Handmade in the USA is a point of emphasis during this weekend’s Harvest Festival, organizers and vendors say.
Entering its 27th year in operation, the arts and crafts fair will give DIYers (do it yourself) a chance to show off their wares to a large audience of potential buyers.
“It’s the largest collection of original arts and crafts,” said Lisa Carey, spokesperson for the event. “They’re made in America, they’re handmade originals and more than 24,000 will be on display.”
Objects for sale will include jewelry, gourmet foods, garden designs, antique treasures, photographs, sculptures, paintings, toys, glass and woodwork.
“(Those who attend are) definitely going to find something that strikes their fancy,” Carey said. “It’s collected all under on roof.”
According to show vendors, Harvest Festival’s reputation has grown because of the stringent standards for those allowed to sell during it.
“The reason I love doing the show is that they bring in people who are real loyal to going to the show,” said Susan Lake, woodcarver. “They have a loyal following who are used to seeing very high quality crafts. There’s the expectation that artists are going to show quality items.”
Lake, who currently lives in Cerritos, will be selling her special woodcrafts while demonstrating her technique each day.
“These people take real pride in their presentations,” Carey said. “They put love and respect into everything they make. In this day and age, that’s something that’s sort of missing.”
Aside from the crafts vendors, the Harvest Fest will have a number of other activities to keep patrons busy, Carey added. Pacific Hospital of Long Beach will be present to conduct free health screenings on blood pressure, heart rate, cardio respiratory and body mass.
“In these days, it’s especially beneficial because many people don’t take the time for wellness care,” Carey said.
The Long Beach Museum of Art will host an interactive children’s area. There will be performances by the Scott Land Marionettes and “party band” HyJinx 2.0. Knots of Love organizers, who specially knit crochet hats for cancer patients, will be present with fund-raising efforts.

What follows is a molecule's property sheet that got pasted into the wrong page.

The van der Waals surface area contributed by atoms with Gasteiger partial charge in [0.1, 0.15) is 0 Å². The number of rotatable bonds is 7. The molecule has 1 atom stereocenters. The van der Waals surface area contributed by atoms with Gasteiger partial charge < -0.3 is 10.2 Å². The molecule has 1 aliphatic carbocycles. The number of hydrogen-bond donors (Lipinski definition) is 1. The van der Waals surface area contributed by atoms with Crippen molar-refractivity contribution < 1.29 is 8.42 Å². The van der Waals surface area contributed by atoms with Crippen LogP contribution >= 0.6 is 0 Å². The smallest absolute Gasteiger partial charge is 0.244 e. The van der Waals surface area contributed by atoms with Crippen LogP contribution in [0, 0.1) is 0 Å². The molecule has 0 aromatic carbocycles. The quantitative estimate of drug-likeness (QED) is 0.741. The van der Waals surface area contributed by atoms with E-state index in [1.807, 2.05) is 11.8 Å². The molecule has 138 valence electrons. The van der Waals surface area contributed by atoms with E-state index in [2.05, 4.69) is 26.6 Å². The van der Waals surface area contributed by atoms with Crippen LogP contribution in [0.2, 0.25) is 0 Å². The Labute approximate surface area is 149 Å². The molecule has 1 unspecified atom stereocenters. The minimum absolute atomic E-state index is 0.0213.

The atmosphere will be conducive to a full day of shopping and fun, Carey said.
“It allows the patron to leisurely browse and interact with the exhibitors,” she said. “It’s fun for the artist because they work and hand make all their creations, and now they get to interact and see the joy on people’s faces.”
Lakewood resident Elfried Somberg said she agreed with those sentiments. She is the owner of Hang In There, a jewelry outfit that specializes in ear apparel that doesn’t necessarily require pierced ears.
“None of it is stuff you’d pick up at a department store,” she said. “A lot of it requires explaining. Selling directly to the public gives you much better feedback.”
Somberg said she’s been participating in Harvest Festivals for about 15 years, and is always happy to sell at her “home” event when it comes back to Long Beach.
“It can be very rewarding,” she said.
The Harvest Festival will take place from 10 a.m. to 6 p.m. on Friday and Saturday, and 10 a.m. to 5 p.m. on Sunday — all days at the Long Beach Convention Center, Exhibit Hall C. General admission will be $9. Senior admission will be $7. Youth ages 13 to 17 will be $4. Children ages 12 and younger will receive free admission. For more information, visit www.harvestfestival.com.